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Tips for getting started in South Park: The Stick of Truth

Who knew there was so much to be done in a quiet, little mountain town? Obsidian Entertainment’s freshly released South Park: The Stick of Truth gives the hit Comedy Central series from Trey Parker and Matt Stone a fresh RPG treatment. It’s a superb game, with the script, voice acting, and creative input from Parker and Stone delivering what amounts to a 10-15 hour interactive episode of South Park. There’s a fair bit of complexity on the game side as well, and that’s thanks entirely to Obsidian’s extensive background crafting this style of game.

For regular console/PC gamers, picking up on the nuances of The Stick of Truth‘s gameplay systems comes quickly enough. There’s a broader audience of South Park fans, however, and Ubisoft no doubt wants to bring them on board. The less experienced gamers in that group might feel a little lost when first sitting down with the game’s relatively traditional RPG interface. We’re here to help. Read on for some tips on how to make the most of your time wandering through Parker and Stone’s newly interactive, “quiet” little mountain town.

No need to stay classy

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There are four character classes to choose from in South Park: The Stick of Truth: Fighter, Mage, Thief, and Jew… but there’s not really much of a gameplay difference between them. Each has five unique powers that unlock and can be upgraded as you level up (you start with one as soon as the opening tutorial is complete), but your choice is more a matter of personal preference. Class-specific abilities all work a little differently, so one might deal out Bleeding damage (a status effect that drains out a bit of health every turn) and another might do Burning damage. The class you pick also influences some of the free gear and customization options that you get as the story unfolds, but there are no class restrictions on what each character can purchase and wear. Just go with whatever sounds entertaining, as each class has an assortment of jokes tailored around it.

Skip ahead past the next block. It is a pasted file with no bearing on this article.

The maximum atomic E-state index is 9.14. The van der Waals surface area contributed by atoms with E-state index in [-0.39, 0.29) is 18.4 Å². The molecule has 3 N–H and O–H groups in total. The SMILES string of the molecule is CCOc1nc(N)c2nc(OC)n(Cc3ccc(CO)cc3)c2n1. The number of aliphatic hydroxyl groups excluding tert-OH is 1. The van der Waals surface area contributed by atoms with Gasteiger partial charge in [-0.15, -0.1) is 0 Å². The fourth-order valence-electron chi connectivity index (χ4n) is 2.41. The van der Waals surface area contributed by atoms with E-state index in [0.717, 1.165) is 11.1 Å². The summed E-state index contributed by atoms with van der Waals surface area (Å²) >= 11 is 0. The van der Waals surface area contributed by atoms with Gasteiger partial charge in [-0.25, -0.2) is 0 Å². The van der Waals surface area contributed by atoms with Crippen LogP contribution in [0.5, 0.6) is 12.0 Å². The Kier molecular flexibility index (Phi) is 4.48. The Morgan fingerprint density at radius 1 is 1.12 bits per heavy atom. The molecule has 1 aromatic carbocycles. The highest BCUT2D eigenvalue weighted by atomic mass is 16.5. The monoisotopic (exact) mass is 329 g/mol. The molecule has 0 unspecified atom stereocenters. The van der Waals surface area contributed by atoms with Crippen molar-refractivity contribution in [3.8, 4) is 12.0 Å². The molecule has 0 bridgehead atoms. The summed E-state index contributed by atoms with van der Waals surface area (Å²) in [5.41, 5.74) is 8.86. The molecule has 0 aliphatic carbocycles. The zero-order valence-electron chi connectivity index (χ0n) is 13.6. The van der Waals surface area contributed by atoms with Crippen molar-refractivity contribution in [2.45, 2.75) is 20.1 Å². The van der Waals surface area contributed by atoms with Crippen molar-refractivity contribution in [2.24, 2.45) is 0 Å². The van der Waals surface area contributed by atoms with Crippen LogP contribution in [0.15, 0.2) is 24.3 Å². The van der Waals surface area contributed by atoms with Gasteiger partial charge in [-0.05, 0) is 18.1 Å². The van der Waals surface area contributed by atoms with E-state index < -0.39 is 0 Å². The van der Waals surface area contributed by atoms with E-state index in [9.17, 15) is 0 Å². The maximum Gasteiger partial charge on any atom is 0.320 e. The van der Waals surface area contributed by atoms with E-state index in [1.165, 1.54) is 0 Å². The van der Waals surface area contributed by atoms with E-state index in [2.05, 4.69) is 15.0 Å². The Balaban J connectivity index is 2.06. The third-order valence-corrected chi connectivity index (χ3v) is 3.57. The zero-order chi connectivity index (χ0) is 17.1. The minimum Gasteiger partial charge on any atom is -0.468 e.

Whichever class you choose, upgrades work the same. You level up as you earn experience in The Stick of Truth, and each new level gives you one point to spend on an ability upgrade. You’re only able to put these points into your starting ability early on, but each of the other three abilities unlocks as you rise through the levels. You’ll never be able to upgrade all four completely since the level cap is locked at 15, so take a look at the upgrade paths for each of your abilities before you start spending points. You’ll get 14 upgrade points over the course of the game (your first upgrade is at level 2), and each ability can be upgraded four times. Focus on maxing out your favorites first, then assign the rest of the points however you like. 

You also make friends as you play through The Stick of Truth, slowly growing the total count of your Facebook Friends List. This serves a functional purpose in the game, with various friend count milestones allowing you to unlock a new Perk (one tab over from the ability upgrades menu). You’ll only be able to unlock around nine or so of the Perks over the course of a given game, so look them over carefully and pick the ones that fit with your style of play. If you don’t use a lot of magic, for example, then you’ll want to skip all of the Feats that link various types of bonuses with magic usage. Early on, anything that helps your health or combat acumen on a basic level is a good place to start.

Gear up

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Setting up your created character’s weapons and armor is simple. You’ve got three slots for armor – covering headgear, gloves, and body – and one slot apiece for melee and ranged weapons. All of these appear on the left side of your character inventory. The clothing slots on the right side of the menu are purely cosmetic. Throughout the game you’ll collect items to change your Hair, Eyewear, Makeup, and Facial Hair. These alterations don’t affect the gameplay, but they do give you some funny options.